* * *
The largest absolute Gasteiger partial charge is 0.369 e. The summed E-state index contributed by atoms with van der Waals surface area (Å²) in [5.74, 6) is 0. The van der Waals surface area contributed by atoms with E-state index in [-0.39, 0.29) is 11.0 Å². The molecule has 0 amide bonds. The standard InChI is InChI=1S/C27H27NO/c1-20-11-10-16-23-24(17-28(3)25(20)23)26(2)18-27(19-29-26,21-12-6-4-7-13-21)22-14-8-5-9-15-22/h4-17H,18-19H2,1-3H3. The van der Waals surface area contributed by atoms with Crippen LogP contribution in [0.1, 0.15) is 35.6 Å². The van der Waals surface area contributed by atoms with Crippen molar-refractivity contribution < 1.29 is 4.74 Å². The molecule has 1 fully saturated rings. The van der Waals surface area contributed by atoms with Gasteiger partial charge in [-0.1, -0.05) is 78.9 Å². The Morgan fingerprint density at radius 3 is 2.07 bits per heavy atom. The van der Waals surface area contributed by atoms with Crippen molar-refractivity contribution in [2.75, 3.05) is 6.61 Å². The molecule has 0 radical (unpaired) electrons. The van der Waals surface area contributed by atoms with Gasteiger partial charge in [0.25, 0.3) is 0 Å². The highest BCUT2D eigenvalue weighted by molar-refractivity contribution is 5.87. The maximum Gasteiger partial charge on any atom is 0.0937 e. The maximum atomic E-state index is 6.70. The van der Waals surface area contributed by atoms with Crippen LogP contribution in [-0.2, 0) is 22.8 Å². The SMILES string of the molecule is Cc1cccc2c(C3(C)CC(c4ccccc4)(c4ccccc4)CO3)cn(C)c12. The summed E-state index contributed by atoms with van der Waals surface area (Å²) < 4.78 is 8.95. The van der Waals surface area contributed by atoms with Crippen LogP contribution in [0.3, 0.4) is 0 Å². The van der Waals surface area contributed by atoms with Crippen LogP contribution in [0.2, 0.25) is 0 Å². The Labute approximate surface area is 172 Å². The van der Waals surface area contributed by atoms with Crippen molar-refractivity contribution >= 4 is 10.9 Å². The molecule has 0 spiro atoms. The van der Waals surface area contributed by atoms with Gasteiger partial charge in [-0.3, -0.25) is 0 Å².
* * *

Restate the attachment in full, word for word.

The largest absolute Gasteiger partial charge is 0.369 e. The summed E-state index contributed by atoms with van der Waals surface area (Å²) in [5.74, 6) is 0. The van der Waals surface area contributed by atoms with E-state index in [-0.39, 0.29) is 11.0 Å². The molecule has 0 amide bonds. The standard InChI is InChI=1S/C27H27NO/c1-20-11-10-16-23-24(17-28(3)25(20)23)26(2)18-27(19-29-26,21-12-6-4-7-13-21)22-14-8-5-9-15-22/h4-17H,18-19H2,1-3H3. The van der Waals surface area contributed by atoms with Crippen LogP contribution in [0.1, 0.15) is 35.6 Å². The van der Waals surface area contributed by atoms with Crippen molar-refractivity contribution < 1.29 is 4.74 Å². The molecule has 1 fully saturated rings. The van der Waals surface area contributed by atoms with Gasteiger partial charge in [-0.1, -0.05) is 78.9 Å². The Morgan fingerprint density at radius 3 is 2.07 bits per heavy atom. The van der Waals surface area contributed by atoms with Crippen molar-refractivity contribution in [2.75, 3.05) is 6.61 Å². The molecule has 0 radical (unpaired) electrons. The van der Waals surface area contributed by atoms with Gasteiger partial charge in [0.25, 0.3) is 0 Å². The highest BCUT2D eigenvalue weighted by molar-refractivity contribution is 5.87. The maximum Gasteiger partial charge on any atom is 0.0937 e. The maximum atomic E-state index is 6.70. The van der Waals surface area contributed by atoms with Crippen LogP contribution in [-0.2, 0) is 22.8 Å². The SMILES string of the molecule is Cc1cccc2c(C3(C)CC(c4ccccc4)(c4ccccc4)CO3)cn(C)c12. The summed E-state index contributed by atoms with van der Waals surface area (Å²) < 4.78 is 8.95. The van der Waals surface area contributed by atoms with Crippen LogP contribution in [0.3, 0.4) is 0 Å². The van der Waals surface area contributed by atoms with Crippen LogP contribution in [0.2, 0.25) is 0 Å². The Labute approximate surface area is 172 Å². The van der Waals surface area contributed by atoms with Crippen molar-refractivity contribution >= 4 is 10.9 Å². The molecule has 0 spiro atoms. The van der Waals surface area contributed by atoms with Gasteiger partial charge in [-0.3, -0.25) is 0 Å².